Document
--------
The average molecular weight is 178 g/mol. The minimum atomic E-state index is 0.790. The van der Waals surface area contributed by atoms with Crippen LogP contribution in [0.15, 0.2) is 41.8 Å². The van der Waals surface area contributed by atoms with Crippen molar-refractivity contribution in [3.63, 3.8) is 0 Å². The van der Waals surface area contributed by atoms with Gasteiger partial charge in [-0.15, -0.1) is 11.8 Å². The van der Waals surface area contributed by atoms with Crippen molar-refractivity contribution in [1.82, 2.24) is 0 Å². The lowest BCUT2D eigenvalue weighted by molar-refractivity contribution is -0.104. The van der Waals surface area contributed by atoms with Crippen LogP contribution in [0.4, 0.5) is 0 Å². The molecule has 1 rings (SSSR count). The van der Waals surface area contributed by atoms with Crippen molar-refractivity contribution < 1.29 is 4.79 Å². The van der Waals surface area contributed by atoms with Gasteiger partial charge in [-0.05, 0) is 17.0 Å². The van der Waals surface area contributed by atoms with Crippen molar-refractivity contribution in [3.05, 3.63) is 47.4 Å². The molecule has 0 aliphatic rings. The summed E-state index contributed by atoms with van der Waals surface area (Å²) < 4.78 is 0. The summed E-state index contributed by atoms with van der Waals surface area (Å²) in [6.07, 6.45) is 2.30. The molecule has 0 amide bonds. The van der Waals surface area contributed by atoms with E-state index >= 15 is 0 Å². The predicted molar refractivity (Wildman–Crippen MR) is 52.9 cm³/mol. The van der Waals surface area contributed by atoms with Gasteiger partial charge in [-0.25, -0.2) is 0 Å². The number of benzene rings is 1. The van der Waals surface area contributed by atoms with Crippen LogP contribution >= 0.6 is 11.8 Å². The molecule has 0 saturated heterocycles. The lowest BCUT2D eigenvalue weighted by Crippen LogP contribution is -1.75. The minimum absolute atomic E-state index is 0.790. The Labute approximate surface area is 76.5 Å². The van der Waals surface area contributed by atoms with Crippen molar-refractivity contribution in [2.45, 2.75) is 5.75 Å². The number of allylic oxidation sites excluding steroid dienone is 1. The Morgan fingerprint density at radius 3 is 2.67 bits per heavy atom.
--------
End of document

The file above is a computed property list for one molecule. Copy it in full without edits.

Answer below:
The average molecular weight is 178 g/mol. The minimum atomic E-state index is 0.790. The van der Waals surface area contributed by atoms with Crippen LogP contribution in [0.15, 0.2) is 41.8 Å². The van der Waals surface area contributed by atoms with Crippen molar-refractivity contribution in [3.63, 3.8) is 0 Å². The van der Waals surface area contributed by atoms with Gasteiger partial charge in [-0.15, -0.1) is 11.8 Å². The van der Waals surface area contributed by atoms with Crippen molar-refractivity contribution in [1.82, 2.24) is 0 Å². The lowest BCUT2D eigenvalue weighted by molar-refractivity contribution is -0.104. The van der Waals surface area contributed by atoms with Crippen LogP contribution in [0.4, 0.5) is 0 Å². The molecule has 1 rings (SSSR count). The van der Waals surface area contributed by atoms with Crippen molar-refractivity contribution < 1.29 is 4.79 Å². The van der Waals surface area contributed by atoms with Gasteiger partial charge in [-0.05, 0) is 17.0 Å². The van der Waals surface area contributed by atoms with Crippen molar-refractivity contribution in [3.05, 3.63) is 47.4 Å². The molecule has 0 aliphatic rings. The summed E-state index contributed by atoms with van der Waals surface area (Å²) < 4.78 is 0. The summed E-state index contributed by atoms with van der Waals surface area (Å²) in [6.07, 6.45) is 2.30. The molecule has 0 amide bonds. The van der Waals surface area contributed by atoms with E-state index >= 15 is 0 Å². The predicted molar refractivity (Wildman–Crippen MR) is 52.9 cm³/mol. The van der Waals surface area contributed by atoms with Gasteiger partial charge in [-0.25, -0.2) is 0 Å². The number of benzene rings is 1. The van der Waals surface area contributed by atoms with Crippen LogP contribution >= 0.6 is 11.8 Å². The molecule has 0 saturated heterocycles. The lowest BCUT2D eigenvalue weighted by Crippen LogP contribution is -1.75. The minimum absolute atomic E-state index is 0.790. The Labute approximate surface area is 76.5 Å². The van der Waals surface area contributed by atoms with Crippen molar-refractivity contribution in [2.45, 2.75) is 5.75 Å². The number of allylic oxidation sites excluding steroid dienone is 1. The Morgan fingerprint density at radius 3 is 2.67 bits per heavy atom.